Summer isn’t over yet! As we did in our previous taxonomic tidal list, we begin each animal phyla with a note on where it falls in the animal kingdom – protostome or deuterostome? Lophotrochozoan or ecdysozoan? And from there, further classifications.
Taxonomy is a subject one either loves or hates. But regardless, it tends to be the framework for learning the biology of all the organisms one discovers in a zoology class. We do get to sneak in two algae phyla as well – algae, not plants, because seaweeds are photosynthetic but they don’t have the specialized tissue of true plants.
The Molluscans are a coelomate phylum – another phylum with animals described as complicated tubes. Their coelom, or body cavity, is limited to only a chamber around the heart. They have open circulatory systems, which means blood doesn’t travel through vessels but rather exists oozing throughout the entire organism.
They are lophotrochozoans (soft and squishy, as compared to the ecdysozoan’s familiar hard exoskeletan), and there are 90,000 species living on earth today.
Most familiar Molluscs are of course snails and slugs. In the oceans and her tide pools, these creatures are much more stunning. The Gastropods (stomach-footed) are classic snails and slugs which produce for themselves a single shell or none at all. Bivalves (yes, two valves) are two-shelled, and in Californian tide pools at least, you will find myriads of them in thick beds of happily clustered mussels.
Gastropod shells are often stolen by hermit crabs or collected by beachcombers, with beautiful designs like periwinkles, turban snails, whelks, limpets, and more – many spotted, striped, or ridged in spectacular colors. But even more impressive (in my opinion, at least) are the absolutely beautiful nudibranchs, or sea slugs. They are very small (many I have found would fit on my thumbnail) but are so brilliantly colored – bright yellow lemon drops, bright pink with a “shaggy” appearance (Hopkin’s Rose), or the Hermissenda, which has stingers it actually uses from its diet of sea anemones. Imagine if we were able to – I don’t know, actually photosynthesize by using chloroplasts from our dietary spinach. That’s what this slug does with the nematocyst cells of its prey!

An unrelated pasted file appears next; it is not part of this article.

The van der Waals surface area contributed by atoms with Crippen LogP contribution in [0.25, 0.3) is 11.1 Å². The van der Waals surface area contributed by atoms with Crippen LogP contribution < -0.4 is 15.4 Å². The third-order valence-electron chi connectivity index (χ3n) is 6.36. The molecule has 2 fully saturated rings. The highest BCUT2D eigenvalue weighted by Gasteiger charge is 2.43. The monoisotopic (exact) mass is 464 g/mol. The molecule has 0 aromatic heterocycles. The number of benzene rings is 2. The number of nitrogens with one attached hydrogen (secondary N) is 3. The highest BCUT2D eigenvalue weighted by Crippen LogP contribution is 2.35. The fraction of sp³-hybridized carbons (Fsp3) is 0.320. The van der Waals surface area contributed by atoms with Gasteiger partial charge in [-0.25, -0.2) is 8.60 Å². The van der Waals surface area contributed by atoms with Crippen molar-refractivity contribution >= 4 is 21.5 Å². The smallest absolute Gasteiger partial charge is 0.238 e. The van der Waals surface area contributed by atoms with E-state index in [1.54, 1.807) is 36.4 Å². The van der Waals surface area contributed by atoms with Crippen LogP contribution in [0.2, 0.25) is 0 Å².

The queen of Gastropods is undoubtedly the Abalone, and scores of them once graced the California coastline. They are protected now, with slowly recovering populations.
No Mollusc has captured the imagination as much as the Cephalopods, however. The Giant Squid, mysterious and ancient Chambered Nautilus, and completely adorable finger-sized Cuttlefish are all Cephalopods. In a tidepool, I was once lucky enough to stumble upon a young Octopus, however, awaiting the rising of the tide deep in the intertidal zone. These highly intelligent creatures also make the occasional headline – for example, when Inky the Octopus decided he was done visiting the aquarium and wanted to return to the ocean. And succeeded, of course.
More common than cephalopods, in tide pools at least, is the Chiton. A member of class Polyplacophora (meaning, it has many shells on its back – nine butterfly-shaped bone-like structures, to be exact), we can find small fuzzy chitons (or rather, a Spiny Chiton – which I promise you is more fuzzy than spiny – Nutallina fluxa) up into the splash zone, and the occasional red Gumboot Chiton, a giant creature bigger than your foot.
The major Californian species here is Giant Kelp. And yes, this is an incredibly species – from being hunted by sea urchins, to being tended dutifully by urchin-loving Sea Otters, to absorbing wave energy off of coastlines to protect the shore from ocean storms. Kelp forests host biological diversity and are economically impactful buffer zones.